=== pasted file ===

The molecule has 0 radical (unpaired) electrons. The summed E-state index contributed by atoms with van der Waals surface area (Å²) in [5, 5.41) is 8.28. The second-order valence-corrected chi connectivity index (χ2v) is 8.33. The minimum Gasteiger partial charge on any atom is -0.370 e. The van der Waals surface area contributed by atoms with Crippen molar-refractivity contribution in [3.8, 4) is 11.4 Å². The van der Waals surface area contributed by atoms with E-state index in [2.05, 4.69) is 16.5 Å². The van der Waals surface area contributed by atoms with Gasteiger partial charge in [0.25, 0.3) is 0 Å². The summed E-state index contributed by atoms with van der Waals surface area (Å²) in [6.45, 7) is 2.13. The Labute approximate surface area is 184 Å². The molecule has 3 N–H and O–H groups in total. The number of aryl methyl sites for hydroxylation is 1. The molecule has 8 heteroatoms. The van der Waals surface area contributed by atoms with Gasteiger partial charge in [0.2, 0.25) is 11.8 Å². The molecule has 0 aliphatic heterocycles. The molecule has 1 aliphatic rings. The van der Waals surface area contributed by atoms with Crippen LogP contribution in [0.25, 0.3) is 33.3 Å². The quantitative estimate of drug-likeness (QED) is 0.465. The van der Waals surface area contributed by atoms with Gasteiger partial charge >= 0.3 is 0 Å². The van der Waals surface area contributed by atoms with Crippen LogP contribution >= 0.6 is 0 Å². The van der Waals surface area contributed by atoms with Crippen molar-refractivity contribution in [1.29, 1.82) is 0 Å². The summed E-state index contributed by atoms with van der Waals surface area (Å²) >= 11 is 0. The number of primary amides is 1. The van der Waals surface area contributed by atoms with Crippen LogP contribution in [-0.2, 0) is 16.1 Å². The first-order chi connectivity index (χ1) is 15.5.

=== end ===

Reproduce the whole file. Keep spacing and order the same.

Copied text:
The molecule has 0 radical (unpaired) electrons. The summed E-state index contributed by atoms with van der Waals surface area (Å²) in [5, 5.41) is 8.28. The second-order valence-corrected chi connectivity index (χ2v) is 8.33. The minimum Gasteiger partial charge on any atom is -0.370 e. The van der Waals surface area contributed by atoms with Crippen molar-refractivity contribution in [3.8, 4) is 11.4 Å². The van der Waals surface area contributed by atoms with E-state index in [2.05, 4.69) is 16.5 Å². The van der Waals surface area contributed by atoms with Gasteiger partial charge in [0.25, 0.3) is 0 Å². The summed E-state index contributed by atoms with van der Waals surface area (Å²) in [6.45, 7) is 2.13. The Labute approximate surface area is 184 Å². The molecule has 3 N–H and O–H groups in total. The number of aryl methyl sites for hydroxylation is 1. The molecule has 8 heteroatoms. The van der Waals surface area contributed by atoms with Gasteiger partial charge in [0.2, 0.25) is 11.8 Å². The molecule has 0 aliphatic heterocycles. The molecule has 1 aliphatic rings. The van der Waals surface area contributed by atoms with Crippen LogP contribution in [0.25, 0.3) is 33.3 Å². The quantitative estimate of drug-likeness (QED) is 0.465. The van der Waals surface area contributed by atoms with Gasteiger partial charge >= 0.3 is 0 Å². The van der Waals surface area contributed by atoms with Crippen LogP contribution >= 0.6 is 0 Å². The van der Waals surface area contributed by atoms with Crippen molar-refractivity contribution in [1.29, 1.82) is 0 Å². The summed E-state index contributed by atoms with van der Waals surface area (Å²) >= 11 is 0. The number of primary amides is 1. The van der Waals surface area contributed by atoms with Crippen LogP contribution in [-0.2, 0) is 16.1 Å². The first-order chi connectivity index (χ1) is 15.5.